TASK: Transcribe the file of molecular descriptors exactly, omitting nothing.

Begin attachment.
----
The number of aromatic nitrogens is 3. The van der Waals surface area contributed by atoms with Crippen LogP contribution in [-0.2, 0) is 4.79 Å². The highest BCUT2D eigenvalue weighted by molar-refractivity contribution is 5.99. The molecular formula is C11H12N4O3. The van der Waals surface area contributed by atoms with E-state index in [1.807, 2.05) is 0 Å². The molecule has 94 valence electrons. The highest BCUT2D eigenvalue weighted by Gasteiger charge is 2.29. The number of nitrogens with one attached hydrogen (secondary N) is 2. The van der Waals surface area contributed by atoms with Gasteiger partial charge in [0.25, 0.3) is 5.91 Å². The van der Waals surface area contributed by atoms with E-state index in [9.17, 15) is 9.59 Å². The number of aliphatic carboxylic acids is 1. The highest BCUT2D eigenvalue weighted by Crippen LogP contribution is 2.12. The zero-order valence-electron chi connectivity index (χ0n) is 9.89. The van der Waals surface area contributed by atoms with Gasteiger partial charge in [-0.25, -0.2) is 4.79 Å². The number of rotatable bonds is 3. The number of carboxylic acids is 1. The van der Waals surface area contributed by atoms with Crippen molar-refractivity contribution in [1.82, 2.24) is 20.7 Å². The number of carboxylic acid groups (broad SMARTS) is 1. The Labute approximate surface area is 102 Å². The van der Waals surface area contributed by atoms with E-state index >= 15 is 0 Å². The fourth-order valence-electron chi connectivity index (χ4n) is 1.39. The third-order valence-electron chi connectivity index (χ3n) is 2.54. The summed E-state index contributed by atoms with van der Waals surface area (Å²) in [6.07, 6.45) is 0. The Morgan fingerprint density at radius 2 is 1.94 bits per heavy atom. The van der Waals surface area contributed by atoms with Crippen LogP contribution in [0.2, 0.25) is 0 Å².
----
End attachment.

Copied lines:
The number of aromatic nitrogens is 3. The van der Waals surface area contributed by atoms with Crippen LogP contribution in [-0.2, 0) is 4.79 Å². The highest BCUT2D eigenvalue weighted by molar-refractivity contribution is 5.99. The molecular formula is C11H12N4O3. The van der Waals surface area contributed by atoms with E-state index in [1.807, 2.05) is 0 Å². The molecule has 94 valence electrons. The highest BCUT2D eigenvalue weighted by Gasteiger charge is 2.29. The number of nitrogens with one attached hydrogen (secondary N) is 2. The van der Waals surface area contributed by atoms with Gasteiger partial charge in [0.25, 0.3) is 5.91 Å². The van der Waals surface area contributed by atoms with E-state index in [9.17, 15) is 9.59 Å². The number of aliphatic carboxylic acids is 1. The highest BCUT2D eigenvalue weighted by Crippen LogP contribution is 2.12. The zero-order valence-electron chi connectivity index (χ0n) is 9.89. The van der Waals surface area contributed by atoms with Gasteiger partial charge in [-0.25, -0.2) is 4.79 Å². The number of rotatable bonds is 3. The number of carboxylic acids is 1. The van der Waals surface area contributed by atoms with Crippen molar-refractivity contribution in [1.82, 2.24) is 20.7 Å². The number of carboxylic acid groups (broad SMARTS) is 1. The Labute approximate surface area is 102 Å². The van der Waals surface area contributed by atoms with E-state index >= 15 is 0 Å². The fourth-order valence-electron chi connectivity index (χ4n) is 1.39. The third-order valence-electron chi connectivity index (χ3n) is 2.54. The summed E-state index contributed by atoms with van der Waals surface area (Å²) in [6.07, 6.45) is 0. The Morgan fingerprint density at radius 2 is 1.94 bits per heavy atom. The van der Waals surface area contributed by atoms with Crippen LogP contribution in [0.2, 0.25) is 0 Å².